How to Trap a Muskrat

As semi-aquatic mammals, muskrats spend a great deal of time in the water. Some may find that this makes live-trapping a challenge, however Havahart® provides step-by-step instructions below to help you overcome this challenge and successfully catch a muskrat.

Other Photos:
Swimming Muskrat
Muskrat Family
Eating Muskrat
How to Get Rid Of
How to Trap

1Choose a Muskrat Trap

The best live muskrat trap is one that is at least 30-40 inches in length. Muskrat traps often come in 1 or 2-door models. Each type is equally as effective as the other but has its own unique advantages:

  • favored by professionals and gives better bait protection
  • easier for larger animals to fully enter trap
  • dual entry provides a higher catch rate
  • ability to see through trap calms cautious animals
  • can be set with 1 or 2 doors open


2Determine Trap Placement

Position your trap in one of two ways:

Along a muskrat run: these are underwater paths muskrats use to travel back and forth to their dens or feeding platforms. The runs are distinct trails in the ground perpendicular to the shoreline.

Outside of a burrow entrance: the best place for your trap is directly outside of a muskrat burrow. A typical entrance is about 6-8" in diameter, most often located in a bank or outside wall of the waterway. Muskrat runs often lead to burrow entrances.


3Bait Your Trap

Bait your muskrat trap with apples or starchy root vegetables.

It's important to position your bait properly. Place it in a way that forces the muskrat to engage the trigger - see diagram to the right.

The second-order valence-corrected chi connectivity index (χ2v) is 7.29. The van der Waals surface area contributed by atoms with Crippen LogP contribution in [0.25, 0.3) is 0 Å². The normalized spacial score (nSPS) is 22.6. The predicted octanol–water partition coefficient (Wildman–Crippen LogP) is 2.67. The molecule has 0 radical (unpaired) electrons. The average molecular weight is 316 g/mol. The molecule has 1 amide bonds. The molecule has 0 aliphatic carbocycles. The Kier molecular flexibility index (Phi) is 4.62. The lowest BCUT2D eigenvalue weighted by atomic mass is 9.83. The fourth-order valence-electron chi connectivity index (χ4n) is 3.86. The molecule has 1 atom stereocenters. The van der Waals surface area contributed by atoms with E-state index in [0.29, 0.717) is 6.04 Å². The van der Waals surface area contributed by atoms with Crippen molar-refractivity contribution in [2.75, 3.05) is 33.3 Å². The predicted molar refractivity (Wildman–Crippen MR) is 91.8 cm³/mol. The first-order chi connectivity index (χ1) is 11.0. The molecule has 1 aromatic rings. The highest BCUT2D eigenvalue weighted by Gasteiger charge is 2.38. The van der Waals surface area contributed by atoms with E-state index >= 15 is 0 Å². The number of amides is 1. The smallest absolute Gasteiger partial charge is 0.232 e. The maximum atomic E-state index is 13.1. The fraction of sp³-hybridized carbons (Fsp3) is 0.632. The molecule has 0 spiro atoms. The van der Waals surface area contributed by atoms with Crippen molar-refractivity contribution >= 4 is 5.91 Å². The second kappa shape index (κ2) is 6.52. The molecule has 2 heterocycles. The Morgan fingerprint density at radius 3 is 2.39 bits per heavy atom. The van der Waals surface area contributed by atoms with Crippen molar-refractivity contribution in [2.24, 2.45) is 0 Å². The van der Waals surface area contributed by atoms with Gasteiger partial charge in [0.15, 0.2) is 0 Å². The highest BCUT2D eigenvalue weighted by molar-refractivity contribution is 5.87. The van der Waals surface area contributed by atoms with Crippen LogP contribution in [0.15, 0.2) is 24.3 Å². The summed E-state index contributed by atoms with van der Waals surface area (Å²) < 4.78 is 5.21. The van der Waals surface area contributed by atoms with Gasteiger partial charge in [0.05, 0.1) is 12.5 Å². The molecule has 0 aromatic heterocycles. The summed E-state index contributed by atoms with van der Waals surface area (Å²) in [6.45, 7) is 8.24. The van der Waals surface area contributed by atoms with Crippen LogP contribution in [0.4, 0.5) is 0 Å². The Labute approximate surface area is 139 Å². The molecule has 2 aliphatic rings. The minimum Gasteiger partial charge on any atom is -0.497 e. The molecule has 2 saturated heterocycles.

For more expert baiting tips, read How To: Muskrat Baits »


4Set Your Trap

With the trap door facing the direction from which the muskrats will be traveling, carefully set your trap according to the manufacturer's instructions. For simple 1-step setup, try an Easy Set® trap.

TIP: It's critical that nothing is in the way of the trigger and close mechanism - make sure there is no debris underneath the trigger pan after it's set.


5Check Trap Often

Monitoring your trap is very important, because a muskrat can quickly become anxious, hungry and/or vulnerable to predation. Never leave a muskrat trap unattended for long periods of time.


6You've Caught a Muskrat!

Wear heavy gloves and hold the trap away from your body to avoid contact with the muskrat.

Approach the trap calmly to avoid startling the animal.

Drape a cloth or towel over the trap to keep the muskrat calm during transport.

If local laws permit, relocate your muskrat to another habitable wetland environment, at least 5 miles from your property.


7Keep Muskrats from Returning

Once you've removed the muskrats causing damage on your property, you'll want to keep them from returning. Some steps you can take include:

  • removing all aquatic vegetation from your landscape
  • installing a small fence around your pond or lake
  • overbuilding dams or banks to avoid muskrats from accessing the water from land
  • filling abandoned burrows with gravel, or covering them with wire mesh
  • installing an electronic muskrat repellent

Expert Tips

One muskrat's territory can extend as much as 200 feet in diameter, and usually contains multiple burrow entances, runs and feeding platforms. Setting multiple traps in different locations at the same time will ensure a more timely catch.

When placing your trap on top of a bank or platform, secure the trap to the surface to prevent it from falling in the water.

Your trap must be placed on a level surface in order for the trigger and close mechanism to work properly. One way to ensure that your trap stays level is to secure each corner with a removable stake that pierces the ground.

It's very important to understand your local trapping and relocating laws before capturing a muskrat in a live trap.

How to Repel

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